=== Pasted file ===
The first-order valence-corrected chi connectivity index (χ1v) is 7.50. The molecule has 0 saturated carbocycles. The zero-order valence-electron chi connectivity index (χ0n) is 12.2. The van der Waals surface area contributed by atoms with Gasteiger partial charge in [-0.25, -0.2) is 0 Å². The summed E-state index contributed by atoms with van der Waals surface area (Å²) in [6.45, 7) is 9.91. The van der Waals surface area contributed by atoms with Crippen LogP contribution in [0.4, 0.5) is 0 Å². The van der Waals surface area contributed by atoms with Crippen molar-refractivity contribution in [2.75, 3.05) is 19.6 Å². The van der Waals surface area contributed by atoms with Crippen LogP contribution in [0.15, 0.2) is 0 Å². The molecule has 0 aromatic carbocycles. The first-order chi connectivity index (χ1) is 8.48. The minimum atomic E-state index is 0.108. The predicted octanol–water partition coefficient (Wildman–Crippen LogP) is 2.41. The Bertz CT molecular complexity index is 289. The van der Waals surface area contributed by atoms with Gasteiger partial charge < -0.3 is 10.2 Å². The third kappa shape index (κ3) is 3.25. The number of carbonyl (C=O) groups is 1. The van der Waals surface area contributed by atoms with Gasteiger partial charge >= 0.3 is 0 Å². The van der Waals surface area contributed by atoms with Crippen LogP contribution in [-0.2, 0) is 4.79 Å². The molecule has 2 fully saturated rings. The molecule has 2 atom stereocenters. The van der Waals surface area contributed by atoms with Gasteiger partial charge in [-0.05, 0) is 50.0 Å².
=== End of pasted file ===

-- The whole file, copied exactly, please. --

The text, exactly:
The first-order valence-corrected chi connectivity index (χ1v) is 7.50. The molecule has 0 saturated carbocycles. The zero-order valence-electron chi connectivity index (χ0n) is 12.2. The van der Waals surface area contributed by atoms with Gasteiger partial charge in [-0.25, -0.2) is 0 Å². The summed E-state index contributed by atoms with van der Waals surface area (Å²) in [6.45, 7) is 9.91. The van der Waals surface area contributed by atoms with Crippen LogP contribution in [0.4, 0.5) is 0 Å². The van der Waals surface area contributed by atoms with Crippen molar-refractivity contribution in [2.75, 3.05) is 19.6 Å². The van der Waals surface area contributed by atoms with Crippen LogP contribution in [0.15, 0.2) is 0 Å². The molecule has 0 aromatic carbocycles. The first-order chi connectivity index (χ1) is 8.48. The minimum atomic E-state index is 0.108. The predicted octanol–water partition coefficient (Wildman–Crippen LogP) is 2.41. The Bertz CT molecular complexity index is 289. The van der Waals surface area contributed by atoms with Gasteiger partial charge < -0.3 is 10.2 Å². The third kappa shape index (κ3) is 3.25. The number of carbonyl (C=O) groups is 1. The van der Waals surface area contributed by atoms with Gasteiger partial charge >= 0.3 is 0 Å². The van der Waals surface area contributed by atoms with Crippen LogP contribution in [-0.2, 0) is 4.79 Å². The molecule has 2 fully saturated rings. The molecule has 2 atom stereocenters. The van der Waals surface area contributed by atoms with Gasteiger partial charge in [-0.05, 0) is 50.0 Å².